March 2012
Volume 53, Issue 14
ARVO Annual Meeting Abstract  |   March 2012
Tet3 is an Essential Epigenetic factor for Eye development
Author Affiliations & Notes
  • Stephen P. Sugrue
    Anatomy & Cell Biology, University of Florida, Gainesville, Florida
  • Guoliang Xu
    Institute of Biochemistry and Cell Biology, Chinese Academy of Sciences, Shanghai, China
  • Yoichi Kato
    Department of Biomedical Sciences, Florida State University College of Medicine, Tallahassee, Florida
  • Yufei Xu
    Endocrinology Division, Brigham and Women's Hospital, Boston, Massachusetts
  • Y. Geno Shi
    Endocrinology Division, Brigham and Women's Hospital, Boston, Massachusetts
  • Footnotes
    Commercial Relationships  Stephen P. Sugrue, None; Guoliang Xu, None; Yoichi Kato, None; Yufei Xu, None; Y. Geno Shi, None
  • Footnotes
    Support  NIH Grant EY07883
Investigative Ophthalmology & Visual Science March 2012, Vol.53, 5589. doi:
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      Stephen P. Sugrue, Guoliang Xu, Yoichi Kato, Yufei Xu, Y. Geno Shi; Tet3 is an Essential Epigenetic factor for Eye development. Invest. Ophthalmol. Vis. Sci. 2012;53(14):5589.

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      © ARVO (1962-2015); The Authors (2016-present)

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Purpose: : Epigenetic mechanisms in ocular tissue represent exciting new areas of research that will potentially open a new horizon for understanding eye development and eye-related diseases or disorders. However, it has been a challenge to characterize changes in epigenetic processes such as histone modification and DNA methylation that impact ophthalmic health and disease, mainly because no clear-cut epigenetic regulators have been identified to play an essential role in eye development or ocular disease. In this study, we aim to characterize the essential role and its mechanism of action of one of the newly identified epigenetic regulator TET family of DNA methylation hydroxylases, tet3, in eye formation and development.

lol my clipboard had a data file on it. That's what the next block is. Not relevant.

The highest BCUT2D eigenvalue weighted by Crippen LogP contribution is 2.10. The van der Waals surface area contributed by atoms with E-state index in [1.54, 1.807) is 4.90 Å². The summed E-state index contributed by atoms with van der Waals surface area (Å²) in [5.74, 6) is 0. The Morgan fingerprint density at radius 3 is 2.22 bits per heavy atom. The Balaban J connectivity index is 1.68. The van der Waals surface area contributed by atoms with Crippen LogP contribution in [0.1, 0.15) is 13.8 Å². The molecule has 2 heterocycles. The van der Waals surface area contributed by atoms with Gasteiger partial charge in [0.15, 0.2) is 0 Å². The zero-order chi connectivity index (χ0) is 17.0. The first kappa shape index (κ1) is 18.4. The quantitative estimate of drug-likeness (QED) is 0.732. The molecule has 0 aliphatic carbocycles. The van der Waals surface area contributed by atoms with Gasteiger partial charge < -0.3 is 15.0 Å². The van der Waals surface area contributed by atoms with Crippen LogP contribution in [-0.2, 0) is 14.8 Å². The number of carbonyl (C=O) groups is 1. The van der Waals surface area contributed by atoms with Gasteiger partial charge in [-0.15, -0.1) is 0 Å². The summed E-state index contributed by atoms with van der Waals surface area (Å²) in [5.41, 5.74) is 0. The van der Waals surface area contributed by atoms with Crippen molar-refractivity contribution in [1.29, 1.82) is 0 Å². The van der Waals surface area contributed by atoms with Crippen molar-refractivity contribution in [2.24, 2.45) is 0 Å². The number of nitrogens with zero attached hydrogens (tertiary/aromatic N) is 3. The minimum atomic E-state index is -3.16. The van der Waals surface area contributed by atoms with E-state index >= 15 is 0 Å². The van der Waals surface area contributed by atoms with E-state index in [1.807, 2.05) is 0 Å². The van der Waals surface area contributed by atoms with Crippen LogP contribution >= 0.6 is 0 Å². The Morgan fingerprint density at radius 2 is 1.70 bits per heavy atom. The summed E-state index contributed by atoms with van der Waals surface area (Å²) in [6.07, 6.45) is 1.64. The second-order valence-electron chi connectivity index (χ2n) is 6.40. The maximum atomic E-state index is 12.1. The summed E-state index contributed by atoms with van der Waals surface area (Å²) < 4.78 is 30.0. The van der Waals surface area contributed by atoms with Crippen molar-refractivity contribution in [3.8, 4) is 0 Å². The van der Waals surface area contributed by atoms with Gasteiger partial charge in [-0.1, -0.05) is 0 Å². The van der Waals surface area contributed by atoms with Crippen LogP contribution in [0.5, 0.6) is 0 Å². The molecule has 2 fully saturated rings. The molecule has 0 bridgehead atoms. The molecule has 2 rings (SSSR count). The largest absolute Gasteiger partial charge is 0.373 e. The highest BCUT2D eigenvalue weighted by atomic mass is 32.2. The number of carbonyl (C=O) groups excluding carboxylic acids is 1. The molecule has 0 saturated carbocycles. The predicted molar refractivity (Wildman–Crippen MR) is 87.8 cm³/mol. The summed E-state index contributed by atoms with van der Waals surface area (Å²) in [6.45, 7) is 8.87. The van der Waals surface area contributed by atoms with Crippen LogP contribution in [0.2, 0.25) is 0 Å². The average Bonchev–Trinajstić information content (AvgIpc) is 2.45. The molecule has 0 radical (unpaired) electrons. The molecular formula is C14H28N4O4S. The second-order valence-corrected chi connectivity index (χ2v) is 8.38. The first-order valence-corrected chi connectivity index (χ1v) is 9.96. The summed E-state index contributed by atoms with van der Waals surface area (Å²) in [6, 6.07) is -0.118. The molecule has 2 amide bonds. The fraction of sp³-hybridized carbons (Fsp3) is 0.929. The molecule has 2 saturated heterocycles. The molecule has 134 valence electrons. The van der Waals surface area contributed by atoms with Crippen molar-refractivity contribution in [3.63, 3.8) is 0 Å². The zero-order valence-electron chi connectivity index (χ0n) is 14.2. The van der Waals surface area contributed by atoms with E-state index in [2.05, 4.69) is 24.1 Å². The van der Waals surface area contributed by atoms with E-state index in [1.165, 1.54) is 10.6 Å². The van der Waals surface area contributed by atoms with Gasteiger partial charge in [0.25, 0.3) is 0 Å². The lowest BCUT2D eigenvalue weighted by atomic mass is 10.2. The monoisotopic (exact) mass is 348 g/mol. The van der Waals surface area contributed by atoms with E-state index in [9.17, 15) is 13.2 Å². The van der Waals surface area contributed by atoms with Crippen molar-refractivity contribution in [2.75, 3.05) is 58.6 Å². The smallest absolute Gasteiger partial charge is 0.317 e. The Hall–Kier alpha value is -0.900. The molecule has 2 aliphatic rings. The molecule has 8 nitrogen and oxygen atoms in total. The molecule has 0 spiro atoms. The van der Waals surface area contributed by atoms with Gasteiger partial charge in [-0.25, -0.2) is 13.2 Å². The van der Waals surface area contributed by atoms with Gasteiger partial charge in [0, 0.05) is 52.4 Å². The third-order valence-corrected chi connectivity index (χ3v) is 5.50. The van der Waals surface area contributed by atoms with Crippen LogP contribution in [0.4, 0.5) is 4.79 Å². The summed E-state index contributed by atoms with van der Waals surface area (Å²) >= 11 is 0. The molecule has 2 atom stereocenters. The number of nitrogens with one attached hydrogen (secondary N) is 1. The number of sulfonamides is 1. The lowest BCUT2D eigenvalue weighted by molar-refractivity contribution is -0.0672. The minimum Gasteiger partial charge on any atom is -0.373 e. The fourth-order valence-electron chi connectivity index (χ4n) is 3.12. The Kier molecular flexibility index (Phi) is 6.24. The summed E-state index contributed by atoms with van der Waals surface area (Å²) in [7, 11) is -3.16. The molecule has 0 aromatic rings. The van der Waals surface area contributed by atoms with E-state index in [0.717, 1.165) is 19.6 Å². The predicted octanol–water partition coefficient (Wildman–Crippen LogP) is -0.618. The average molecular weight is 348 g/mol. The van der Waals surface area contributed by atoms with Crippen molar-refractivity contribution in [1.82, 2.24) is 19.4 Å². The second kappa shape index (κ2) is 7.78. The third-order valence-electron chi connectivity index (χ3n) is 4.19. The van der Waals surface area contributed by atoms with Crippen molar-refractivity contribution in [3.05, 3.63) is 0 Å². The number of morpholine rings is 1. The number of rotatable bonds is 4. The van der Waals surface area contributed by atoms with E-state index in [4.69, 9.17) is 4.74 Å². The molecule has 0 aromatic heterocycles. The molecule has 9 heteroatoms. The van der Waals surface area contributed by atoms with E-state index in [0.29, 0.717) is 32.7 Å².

Methods: : We used Xenopus as a model organism to study the tet3 function and its mechanism of action in early eye development. This study involves morpholino gene inactivation, gene overexpression, DNA hydroxylase activity assay, functional rescue, embryo biology, domain deletion analysis and Chromatin immunoprecipitation approaches.

Results: : We show that tet3 is an active 5mC hydroxylase and a CXXC domain-containing CpG DNA-binding protein. Overexpression of the tet3 genes in the embryo cause a severe cyclopia and small cement gland of the animal. Conversely, depletion of tet3 in Xenopus embryos causes severe defects in eye formation that resemble eyeless phenotype. These tet3 depeltion defects are associated with the reduced expression of key developmental genes pax6, rx and six3 and inhibition of sonic hedgehog (shh) signaling pathway. Importantly, we show that both the CXXC domain and enzymatic activity of tet3 are critical for the regulation of targeted gene expression and eye development.

Conclusions: : These findings highlights the critical roles of tet family proteins in eye development and shed significant light on the molecular mechanisms of tet3 functions in epigenetic regulation of eye-essential genes during early eye formation and development.

Keywords: cornea: epithelium • development 

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